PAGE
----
Manatee County's traffic congestion worsening but solutions too elusive

April 13, 2014 


Traffic slowly crosses the Green Bridge into Bradenton. GRANT JEFFERIES/Herald File Photo


Traffic continues to be an intractable issue around Manatee County, especially in the southwest sector where two giant development projects are on the drawing boards. Fears of future gridlock are rightfully strong and must be addressed.

Current congestion on the Green Bridge connecting Palmetto and Bradenton remains an unsolvable puzzle for city and state officials, as reflected with the tepid reception on all sides to the latest suggestion.

A Florida Department of Transportation official made separate presentations to the Bradenton and Palmetto city councils, the latter coming last week. At the cities' request, FDOT has been examining the issue.

Traffic operations engineer L.K. Nandam proposed new right-turn lanes in Bradenton at Third Avenue West and Manatee Avenue West in the southbound lane for traffic coming off the Green Bridge.

While both city councils showed lukewarm support for the idea, even the FDOT engineer did not speak highly of what would not solve gridlock. At his Palmetto presentation, he stated: "It's not going to relieve the situation, but it will manage the situation."

That's better than the status quo. And the cost is relatively cheap, at some $600,000.

Another idea to hasten southbound bridge traffic seemed simple enough -- adjusting traffic-signal timing. Ask Manatee Avenue drivers what they think of longer waits, like eastbound traffic that backs up several dozen blocks during evening rush hour. Why should Green Bridge traffic get a break at Manatee Avenue's expense?

FDOT went ahead and tried altering the timing, but not unexpectedly the situation simply worsened, as Nandam admitted.

So motorists driving south across the Green Bridge will continue to encounter a slow crawl during morning rush hours, with traffic backing up into Palmetto. Pedestrians can beat cars over the Manatee River, that's how agonizingly sluggish traffic moves.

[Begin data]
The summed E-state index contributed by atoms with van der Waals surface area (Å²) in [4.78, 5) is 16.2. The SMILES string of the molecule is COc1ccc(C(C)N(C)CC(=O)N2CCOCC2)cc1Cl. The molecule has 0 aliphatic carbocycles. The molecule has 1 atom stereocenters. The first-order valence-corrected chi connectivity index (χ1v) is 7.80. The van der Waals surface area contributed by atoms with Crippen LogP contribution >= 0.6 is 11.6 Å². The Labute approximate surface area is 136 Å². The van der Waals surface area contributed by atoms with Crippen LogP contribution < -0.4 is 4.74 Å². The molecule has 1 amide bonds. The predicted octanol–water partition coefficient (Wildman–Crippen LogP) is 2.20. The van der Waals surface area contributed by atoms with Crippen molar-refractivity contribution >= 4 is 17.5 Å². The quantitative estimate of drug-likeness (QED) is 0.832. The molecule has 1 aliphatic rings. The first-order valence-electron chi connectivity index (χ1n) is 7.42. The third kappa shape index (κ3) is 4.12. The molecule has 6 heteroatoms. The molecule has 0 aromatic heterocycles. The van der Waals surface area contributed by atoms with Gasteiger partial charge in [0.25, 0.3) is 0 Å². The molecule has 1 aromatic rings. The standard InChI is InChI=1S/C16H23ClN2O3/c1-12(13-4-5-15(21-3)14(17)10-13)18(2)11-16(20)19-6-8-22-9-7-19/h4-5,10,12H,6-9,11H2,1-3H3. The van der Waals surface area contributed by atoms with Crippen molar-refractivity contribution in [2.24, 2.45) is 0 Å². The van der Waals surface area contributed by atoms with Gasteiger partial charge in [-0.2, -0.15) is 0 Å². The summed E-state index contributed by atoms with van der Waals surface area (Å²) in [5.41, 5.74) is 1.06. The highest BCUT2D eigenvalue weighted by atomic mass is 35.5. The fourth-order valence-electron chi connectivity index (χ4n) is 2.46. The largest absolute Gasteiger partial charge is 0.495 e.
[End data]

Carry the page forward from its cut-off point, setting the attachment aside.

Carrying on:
This year, backups like that occurred during noontime, too, portending a worsening problem. But that could be just seasonal, especially with spring training attracting record baseball crowds to McKechnie Field.

Decades of inaction on major infrastructure improvements as the population and traffic kept increasing has led to today's suffocating congestion. We keep putting off tough solutions.

The DeSoto Bridge, described as "functionally obsolete" two years ago, sits on a long-range plan for study focusing on its replacement. But in December 2012, the Sarasota/Manatee Metropolitan Planning Organization pushed that study further down its priority list of projects. Just the study will last years, if not a decade, an FDOT official said then.

More delays.

Years ago, the idea of a third bridge connecting Bradenton and Palmetto east of the DeSoto Bridge surfaced but quickly sank. Maybe that should be revisited.

So there's no grand plan on the horizon. We're literally as well as figuratively stuck. We need stronger pressure brought to bear -- with Manatee County's legislative delegation taking the lead in Tallahassee.

Meanwhile, another traffic battle simmers as southwest Manatee County residents arose to protest the proposed Crossroads development, adjacent to the budding Long Bar Pointe project. Crossroads alone has designs on 6,500 homes. Neither 53rd Avenue West nor El Conquisator Parkway can handle that flood of new traffic.

That doesn't even address the Cortez Bridge bottleneck at busy times, a span under study -- there's that word again -- for repairs. The time has come for a serious discussion about building a new bridge extending west from 53rd Avenue.

Should Crossroads and additional expansion at Long Bar Pointe meet county approval, transportation issues must be addressed first.

Else southwest Manatee become another major bottleneck when the county's entire transportation grid needs to be addressed.

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